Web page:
Although the waveforms from each disc are similar when considered in terms of complete revolutions of their respective discs, it is important to note that disc 21 rotates 33 times for every 32 complete revolutions of disc 23. That is, when disc 21 has itself made one complete revolution, disc 23 has itself rotated only through 32/33 of a complete revolution, and when disc 23 has rotated through 360, disc 21 has rotated (33/32) (360) or 371.25. Also note that the sensors and discs are arranged so that a reference signal and a position index signal occur substantially simultaneously at the 0 starting position.

Accordingly, when the first position index signal occurs (i.e., the position index signal at the end of the first 360 clockwise revolution of disc 23) disc 21 has rotated (1 1/32 360) or 371.25. When the second position index signal occurs (i.e., the position index signal at the end of the second 360 CW revolution, or 720 CW revolution, of disc 23) disc 21 has rotated (2 2/32 360) or (720 + 22.5). When the third position index signal occurs, disc 21 has rotated (3 3/32 360) or (1080 + 33.75). In regard to the remaining illustrated revolutions of disc 21, it is seen that when the 17th, 31st and 32nd position index signals occur, disc 21 has rotated (17 17/32 360), (31 31/32 360), and (32 32/32 360) respectively. Note, at the 32nd revolution of disc 23, disc 21 has revolved 33 times so that the two discs are simultaneously back in their original starting positions.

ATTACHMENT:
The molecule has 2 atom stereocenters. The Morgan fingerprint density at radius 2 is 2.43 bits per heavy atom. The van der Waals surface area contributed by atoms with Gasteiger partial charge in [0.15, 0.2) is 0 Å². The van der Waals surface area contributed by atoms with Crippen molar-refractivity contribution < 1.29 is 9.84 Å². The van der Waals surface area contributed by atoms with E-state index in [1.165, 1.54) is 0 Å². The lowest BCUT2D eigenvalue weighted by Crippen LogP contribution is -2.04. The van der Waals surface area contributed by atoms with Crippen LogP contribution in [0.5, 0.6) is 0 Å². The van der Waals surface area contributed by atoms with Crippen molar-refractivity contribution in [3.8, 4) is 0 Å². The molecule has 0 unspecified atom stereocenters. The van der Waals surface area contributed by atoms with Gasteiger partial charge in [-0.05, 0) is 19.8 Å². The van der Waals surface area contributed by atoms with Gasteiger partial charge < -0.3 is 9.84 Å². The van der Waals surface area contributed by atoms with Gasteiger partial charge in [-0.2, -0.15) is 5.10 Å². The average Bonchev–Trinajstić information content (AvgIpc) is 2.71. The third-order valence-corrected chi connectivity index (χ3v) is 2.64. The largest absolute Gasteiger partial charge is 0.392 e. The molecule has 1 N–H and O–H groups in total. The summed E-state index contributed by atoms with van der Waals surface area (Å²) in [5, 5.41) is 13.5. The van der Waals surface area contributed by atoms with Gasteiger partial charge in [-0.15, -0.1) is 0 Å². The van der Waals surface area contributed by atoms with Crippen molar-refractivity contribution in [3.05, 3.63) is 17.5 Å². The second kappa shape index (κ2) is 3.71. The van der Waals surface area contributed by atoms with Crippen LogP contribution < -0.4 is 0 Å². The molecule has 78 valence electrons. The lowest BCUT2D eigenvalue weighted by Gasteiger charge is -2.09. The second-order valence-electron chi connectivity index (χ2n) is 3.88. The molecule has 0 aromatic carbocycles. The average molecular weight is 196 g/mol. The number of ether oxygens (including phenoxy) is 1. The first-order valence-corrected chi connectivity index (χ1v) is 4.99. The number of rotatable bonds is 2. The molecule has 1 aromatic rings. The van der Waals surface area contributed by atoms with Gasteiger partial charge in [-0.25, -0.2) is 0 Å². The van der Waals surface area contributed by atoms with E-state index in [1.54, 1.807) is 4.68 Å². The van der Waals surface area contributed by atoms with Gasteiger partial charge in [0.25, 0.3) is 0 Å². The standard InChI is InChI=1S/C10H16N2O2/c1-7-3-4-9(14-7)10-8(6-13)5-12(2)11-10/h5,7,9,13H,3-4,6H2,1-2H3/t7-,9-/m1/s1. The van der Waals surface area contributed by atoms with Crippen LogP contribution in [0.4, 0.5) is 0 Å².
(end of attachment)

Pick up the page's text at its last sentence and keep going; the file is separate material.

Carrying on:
In general, it is seen that as disc 23 turns through an increasing number of complete revolutions, each reference signal occurs increasingly earlier than the same numbered position index signal and moves further to the left of the same numbered position index signal until the two signals have separated by one complete revolution, or 360, of disc 23 and again occur simultaneously. Stated another way, when the J th position signal occurs, dsic 21 has rotated (33J/32) (360). Thus the angular separation between the J th position index signal and the J th reference signal, as measured in terms of degrees of rotation of disc 23, increases from 0 to 360 in 11.25 steps as J increases from 0 to 32 in steps of 1.